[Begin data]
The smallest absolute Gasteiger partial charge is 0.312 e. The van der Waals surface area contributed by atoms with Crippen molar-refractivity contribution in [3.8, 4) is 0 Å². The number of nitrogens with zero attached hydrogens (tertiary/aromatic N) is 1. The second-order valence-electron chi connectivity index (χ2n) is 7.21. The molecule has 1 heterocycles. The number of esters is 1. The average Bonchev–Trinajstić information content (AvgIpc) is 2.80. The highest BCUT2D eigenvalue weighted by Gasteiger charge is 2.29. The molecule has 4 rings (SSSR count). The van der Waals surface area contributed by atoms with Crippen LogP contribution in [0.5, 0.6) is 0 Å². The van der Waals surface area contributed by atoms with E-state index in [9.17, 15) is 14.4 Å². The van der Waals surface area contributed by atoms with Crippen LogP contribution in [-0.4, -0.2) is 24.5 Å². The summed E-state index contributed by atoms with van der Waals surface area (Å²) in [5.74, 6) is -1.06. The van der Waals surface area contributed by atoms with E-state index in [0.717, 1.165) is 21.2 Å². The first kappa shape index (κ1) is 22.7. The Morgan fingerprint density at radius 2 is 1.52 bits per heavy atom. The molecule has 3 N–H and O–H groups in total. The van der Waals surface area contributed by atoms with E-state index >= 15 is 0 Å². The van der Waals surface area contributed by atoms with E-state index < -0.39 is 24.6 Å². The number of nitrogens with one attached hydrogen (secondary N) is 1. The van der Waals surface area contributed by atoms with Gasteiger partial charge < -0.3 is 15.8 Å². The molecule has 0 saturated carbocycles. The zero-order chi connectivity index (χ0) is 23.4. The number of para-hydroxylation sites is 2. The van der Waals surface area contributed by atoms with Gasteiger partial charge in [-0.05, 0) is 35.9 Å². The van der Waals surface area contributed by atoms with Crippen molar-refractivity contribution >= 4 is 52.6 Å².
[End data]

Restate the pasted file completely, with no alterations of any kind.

The smallest absolute Gasteiger partial charge is 0.312 e. The van der Waals surface area contributed by atoms with Crippen molar-refractivity contribution in [3.8, 4) is 0 Å². The number of nitrogens with zero attached hydrogens (tertiary/aromatic N) is 1. The second-order valence-electron chi connectivity index (χ2n) is 7.21. The molecule has 1 heterocycles. The number of esters is 1. The average Bonchev–Trinajstić information content (AvgIpc) is 2.80. The highest BCUT2D eigenvalue weighted by Gasteiger charge is 2.29. The molecule has 4 rings (SSSR count). The van der Waals surface area contributed by atoms with Crippen LogP contribution in [0.5, 0.6) is 0 Å². The van der Waals surface area contributed by atoms with E-state index in [9.17, 15) is 14.4 Å². The van der Waals surface area contributed by atoms with Crippen LogP contribution in [-0.4, -0.2) is 24.5 Å². The summed E-state index contributed by atoms with van der Waals surface area (Å²) in [5.74, 6) is -1.06. The van der Waals surface area contributed by atoms with E-state index in [0.717, 1.165) is 21.2 Å². The first kappa shape index (κ1) is 22.7. The Morgan fingerprint density at radius 2 is 1.52 bits per heavy atom. The molecule has 3 N–H and O–H groups in total. The van der Waals surface area contributed by atoms with E-state index >= 15 is 0 Å². The van der Waals surface area contributed by atoms with E-state index < -0.39 is 24.6 Å². The number of nitrogens with one attached hydrogen (secondary N) is 1. The van der Waals surface area contributed by atoms with Gasteiger partial charge < -0.3 is 15.8 Å². The molecule has 0 saturated carbocycles. The zero-order chi connectivity index (χ0) is 23.4. The number of para-hydroxylation sites is 2. The van der Waals surface area contributed by atoms with Gasteiger partial charge in [-0.05, 0) is 35.9 Å². The van der Waals surface area contributed by atoms with Crippen molar-refractivity contribution >= 4 is 52.6 Å².